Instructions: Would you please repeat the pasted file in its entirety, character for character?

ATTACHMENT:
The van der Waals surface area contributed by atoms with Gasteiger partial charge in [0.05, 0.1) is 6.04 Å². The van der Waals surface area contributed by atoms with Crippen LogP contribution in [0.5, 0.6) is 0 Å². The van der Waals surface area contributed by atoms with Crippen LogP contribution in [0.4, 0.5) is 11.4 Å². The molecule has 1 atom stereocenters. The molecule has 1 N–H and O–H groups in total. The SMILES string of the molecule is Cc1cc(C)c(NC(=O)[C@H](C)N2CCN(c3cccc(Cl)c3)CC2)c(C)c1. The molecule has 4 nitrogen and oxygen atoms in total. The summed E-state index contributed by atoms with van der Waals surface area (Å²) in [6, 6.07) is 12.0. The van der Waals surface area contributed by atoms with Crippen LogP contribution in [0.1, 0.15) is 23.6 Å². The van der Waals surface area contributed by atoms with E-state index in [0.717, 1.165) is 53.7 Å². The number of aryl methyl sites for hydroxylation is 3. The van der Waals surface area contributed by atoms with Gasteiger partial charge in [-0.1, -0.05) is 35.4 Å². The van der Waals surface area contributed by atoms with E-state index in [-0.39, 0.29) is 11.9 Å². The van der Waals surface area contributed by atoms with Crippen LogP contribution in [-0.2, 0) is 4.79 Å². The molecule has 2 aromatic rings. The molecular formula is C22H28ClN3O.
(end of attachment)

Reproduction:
The van der Waals surface area contributed by atoms with Gasteiger partial charge in [0.05, 0.1) is 6.04 Å². The van der Waals surface area contributed by atoms with Crippen LogP contribution in [0.5, 0.6) is 0 Å². The van der Waals surface area contributed by atoms with Crippen LogP contribution in [0.4, 0.5) is 11.4 Å². The molecule has 1 atom stereocenters. The molecule has 1 N–H and O–H groups in total. The SMILES string of the molecule is Cc1cc(C)c(NC(=O)[C@H](C)N2CCN(c3cccc(Cl)c3)CC2)c(C)c1. The molecule has 4 nitrogen and oxygen atoms in total. The summed E-state index contributed by atoms with van der Waals surface area (Å²) in [6, 6.07) is 12.0. The van der Waals surface area contributed by atoms with Crippen LogP contribution in [0.1, 0.15) is 23.6 Å². The van der Waals surface area contributed by atoms with E-state index in [0.717, 1.165) is 53.7 Å². The number of aryl methyl sites for hydroxylation is 3. The van der Waals surface area contributed by atoms with Gasteiger partial charge in [-0.1, -0.05) is 35.4 Å². The van der Waals surface area contributed by atoms with E-state index in [-0.39, 0.29) is 11.9 Å². The van der Waals surface area contributed by atoms with Crippen LogP contribution in [-0.2, 0) is 4.79 Å². The molecule has 2 aromatic rings. The molecular formula is C22H28ClN3O.